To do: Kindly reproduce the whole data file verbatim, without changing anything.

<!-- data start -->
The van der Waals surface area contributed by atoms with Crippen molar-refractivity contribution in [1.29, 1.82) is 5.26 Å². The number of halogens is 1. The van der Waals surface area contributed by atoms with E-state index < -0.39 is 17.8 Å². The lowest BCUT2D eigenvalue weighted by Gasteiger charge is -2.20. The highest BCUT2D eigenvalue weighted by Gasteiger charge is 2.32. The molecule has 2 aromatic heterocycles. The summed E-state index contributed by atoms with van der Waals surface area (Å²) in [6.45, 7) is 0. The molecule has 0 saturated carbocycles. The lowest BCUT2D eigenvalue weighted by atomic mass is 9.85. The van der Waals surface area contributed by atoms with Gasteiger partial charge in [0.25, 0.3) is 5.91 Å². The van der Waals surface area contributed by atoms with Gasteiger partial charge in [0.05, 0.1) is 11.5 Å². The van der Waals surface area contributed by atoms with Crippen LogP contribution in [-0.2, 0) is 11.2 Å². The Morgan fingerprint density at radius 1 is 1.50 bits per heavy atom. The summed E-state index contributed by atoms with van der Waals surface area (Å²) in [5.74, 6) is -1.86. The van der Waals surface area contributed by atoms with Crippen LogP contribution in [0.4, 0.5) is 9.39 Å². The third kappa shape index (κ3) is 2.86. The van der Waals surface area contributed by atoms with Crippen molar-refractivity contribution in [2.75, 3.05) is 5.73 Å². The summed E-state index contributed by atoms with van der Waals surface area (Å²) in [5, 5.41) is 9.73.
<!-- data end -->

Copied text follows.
The van der Waals surface area contributed by atoms with Crippen molar-refractivity contribution in [1.29, 1.82) is 5.26 Å². The number of halogens is 1. The van der Waals surface area contributed by atoms with E-state index < -0.39 is 17.8 Å². The lowest BCUT2D eigenvalue weighted by Gasteiger charge is -2.20. The highest BCUT2D eigenvalue weighted by Gasteiger charge is 2.32. The molecule has 2 aromatic heterocycles. The summed E-state index contributed by atoms with van der Waals surface area (Å²) in [6.45, 7) is 0. The molecule has 0 saturated carbocycles. The lowest BCUT2D eigenvalue weighted by atomic mass is 9.85. The van der Waals surface area contributed by atoms with Gasteiger partial charge in [0.25, 0.3) is 5.91 Å². The van der Waals surface area contributed by atoms with Gasteiger partial charge in [0.05, 0.1) is 11.5 Å². The van der Waals surface area contributed by atoms with Crippen LogP contribution in [-0.2, 0) is 11.2 Å². The Morgan fingerprint density at radius 1 is 1.50 bits per heavy atom. The summed E-state index contributed by atoms with van der Waals surface area (Å²) in [5.74, 6) is -1.86. The van der Waals surface area contributed by atoms with Crippen LogP contribution in [0.4, 0.5) is 9.39 Å². The third kappa shape index (κ3) is 2.86. The van der Waals surface area contributed by atoms with Crippen molar-refractivity contribution in [2.75, 3.05) is 5.73 Å². The summed E-state index contributed by atoms with van der Waals surface area (Å²) in [5, 5.41) is 9.73.